The government’s advisers, the Committee on Climate Change, have recommended that heat pumps should play a much greater role in the future and, as the carbon intensity of the electricity falls, their deployment at scale could be vital to meeting the new net zero carbon target. The chancellor has already announced that fossil fuel appliances will be banned from new buildings from 2025, and more support is expected to support the growth of the heat pump market after the RHI ends in 2021, so now could be the perfect time to upskill!
QCF and RCF mapped training courses regulated by Ofqual are available nationwide for the installation and commissioning requirements of heat pumps and most manufacturers will offer additional product training to enhance your knowledge. In order to attend a regulated course, technicians must hold pre-requisite qualifications in topics such as Part L Energy Efficiency, WRAS Water Regulations and unvented hot water systems. Please check with your training provider that you are eligible to sit the course and that the course is QCF or RQF mapped which then makes the holder eligible for MCS registration.
Once trained, OFTEC offers two government backed registration schemes for heat pump installers:
• The England and Wales competent persons scheme (CPS) which allows installers to self-certify installations in accordance with building regulation, rather than paying expensive building control fees.
• The microgeneration certification scheme (MCS), which is required if your customers wish to apply for RHI support.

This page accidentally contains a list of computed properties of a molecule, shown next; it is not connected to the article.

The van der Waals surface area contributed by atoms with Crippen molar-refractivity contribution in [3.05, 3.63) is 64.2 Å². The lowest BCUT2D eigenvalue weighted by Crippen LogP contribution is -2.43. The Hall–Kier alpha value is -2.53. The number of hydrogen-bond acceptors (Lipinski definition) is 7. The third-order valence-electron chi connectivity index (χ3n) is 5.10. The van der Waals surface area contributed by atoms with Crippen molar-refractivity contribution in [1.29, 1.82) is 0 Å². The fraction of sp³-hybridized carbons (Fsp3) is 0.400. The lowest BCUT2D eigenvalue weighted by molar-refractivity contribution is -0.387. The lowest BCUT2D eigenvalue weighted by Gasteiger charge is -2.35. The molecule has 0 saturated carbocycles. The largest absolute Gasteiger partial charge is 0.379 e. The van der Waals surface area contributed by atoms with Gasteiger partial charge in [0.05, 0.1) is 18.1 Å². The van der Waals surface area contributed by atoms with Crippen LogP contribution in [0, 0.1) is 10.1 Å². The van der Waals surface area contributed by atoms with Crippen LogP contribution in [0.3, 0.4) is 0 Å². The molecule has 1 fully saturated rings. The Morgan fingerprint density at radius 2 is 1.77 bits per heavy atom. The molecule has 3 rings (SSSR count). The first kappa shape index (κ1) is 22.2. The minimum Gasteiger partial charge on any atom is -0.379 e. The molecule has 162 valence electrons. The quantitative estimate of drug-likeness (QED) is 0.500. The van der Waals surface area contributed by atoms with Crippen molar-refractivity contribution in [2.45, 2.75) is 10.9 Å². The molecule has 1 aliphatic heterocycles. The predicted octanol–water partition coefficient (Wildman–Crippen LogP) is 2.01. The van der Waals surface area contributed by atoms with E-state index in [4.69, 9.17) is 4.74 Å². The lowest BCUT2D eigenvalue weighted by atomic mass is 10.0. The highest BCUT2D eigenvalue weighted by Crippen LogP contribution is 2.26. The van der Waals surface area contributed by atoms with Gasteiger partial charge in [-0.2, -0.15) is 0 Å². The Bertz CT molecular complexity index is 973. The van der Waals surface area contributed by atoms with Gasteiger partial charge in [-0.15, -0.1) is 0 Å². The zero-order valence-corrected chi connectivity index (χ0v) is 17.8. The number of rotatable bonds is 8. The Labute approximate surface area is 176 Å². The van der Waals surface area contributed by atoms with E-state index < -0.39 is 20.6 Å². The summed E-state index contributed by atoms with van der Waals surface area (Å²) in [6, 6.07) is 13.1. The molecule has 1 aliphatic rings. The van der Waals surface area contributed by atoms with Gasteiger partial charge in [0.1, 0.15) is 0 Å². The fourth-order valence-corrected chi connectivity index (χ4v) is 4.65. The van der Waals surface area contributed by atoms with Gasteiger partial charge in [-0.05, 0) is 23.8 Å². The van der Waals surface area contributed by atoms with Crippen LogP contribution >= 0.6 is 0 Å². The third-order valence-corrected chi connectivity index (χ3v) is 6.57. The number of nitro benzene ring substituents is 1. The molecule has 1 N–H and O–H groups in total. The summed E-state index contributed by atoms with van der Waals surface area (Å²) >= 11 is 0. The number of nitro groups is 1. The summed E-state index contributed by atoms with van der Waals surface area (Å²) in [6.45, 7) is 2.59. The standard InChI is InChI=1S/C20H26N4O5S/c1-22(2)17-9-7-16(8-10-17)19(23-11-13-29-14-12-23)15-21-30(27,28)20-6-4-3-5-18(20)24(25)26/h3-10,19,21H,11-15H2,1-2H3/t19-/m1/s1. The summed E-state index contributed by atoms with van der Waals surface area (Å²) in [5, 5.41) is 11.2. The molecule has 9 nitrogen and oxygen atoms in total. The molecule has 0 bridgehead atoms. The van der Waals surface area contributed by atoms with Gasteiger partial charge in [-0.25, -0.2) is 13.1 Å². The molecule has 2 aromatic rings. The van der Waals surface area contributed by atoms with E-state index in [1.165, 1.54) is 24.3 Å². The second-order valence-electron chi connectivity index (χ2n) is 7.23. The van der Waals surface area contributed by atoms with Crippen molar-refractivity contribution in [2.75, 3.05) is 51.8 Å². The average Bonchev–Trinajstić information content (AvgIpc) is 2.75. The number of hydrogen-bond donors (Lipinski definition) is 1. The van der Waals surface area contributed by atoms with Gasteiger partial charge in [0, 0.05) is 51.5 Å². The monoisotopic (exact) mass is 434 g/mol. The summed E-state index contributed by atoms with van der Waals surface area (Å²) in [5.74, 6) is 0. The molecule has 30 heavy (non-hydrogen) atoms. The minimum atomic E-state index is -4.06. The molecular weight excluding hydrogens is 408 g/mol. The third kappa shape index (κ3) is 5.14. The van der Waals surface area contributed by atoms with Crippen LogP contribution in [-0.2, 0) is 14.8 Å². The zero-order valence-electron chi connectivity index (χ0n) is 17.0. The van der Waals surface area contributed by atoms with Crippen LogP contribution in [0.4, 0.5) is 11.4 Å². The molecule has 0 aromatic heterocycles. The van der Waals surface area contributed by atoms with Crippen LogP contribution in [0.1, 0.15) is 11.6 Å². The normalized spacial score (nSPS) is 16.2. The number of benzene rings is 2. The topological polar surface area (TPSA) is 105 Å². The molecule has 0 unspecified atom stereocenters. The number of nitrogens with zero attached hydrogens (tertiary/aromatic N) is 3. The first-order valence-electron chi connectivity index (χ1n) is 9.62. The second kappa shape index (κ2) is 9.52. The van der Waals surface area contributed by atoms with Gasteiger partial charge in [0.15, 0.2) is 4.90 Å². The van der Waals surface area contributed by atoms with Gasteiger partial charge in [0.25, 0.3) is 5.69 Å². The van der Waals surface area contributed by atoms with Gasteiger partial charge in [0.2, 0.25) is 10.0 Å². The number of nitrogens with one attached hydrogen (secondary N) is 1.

One of the main benefits of heat pumps is their high efficiency compared to a boiler. While a condensing boiler is typically 90% efficient, an ASHP is closer to 300% and a GSHP around 400% efficient.
Normally, heat pumps work at their most efficient when producing heat at much lower temperatures than gas or oil boilers, and consequently bigger heat emitters are required (or improved insulation so that existing emitters can be utilised). However, high temperature heat pumps are now available that overcome this problem, although their purchase price is likely to be higher and overall efficiency slightly lower.
Heat pumps can also be used in combination with other heating appliances. Commercially available hybrid systems are already available that combine a heat pump with a condensing boiler. The heat pump meets the bulk of the demand, with the boiler kicking in to supply additional heat during peak demand periods.
For further information about our heat pump registration schemes, please contact the registration team on 01473 626 298.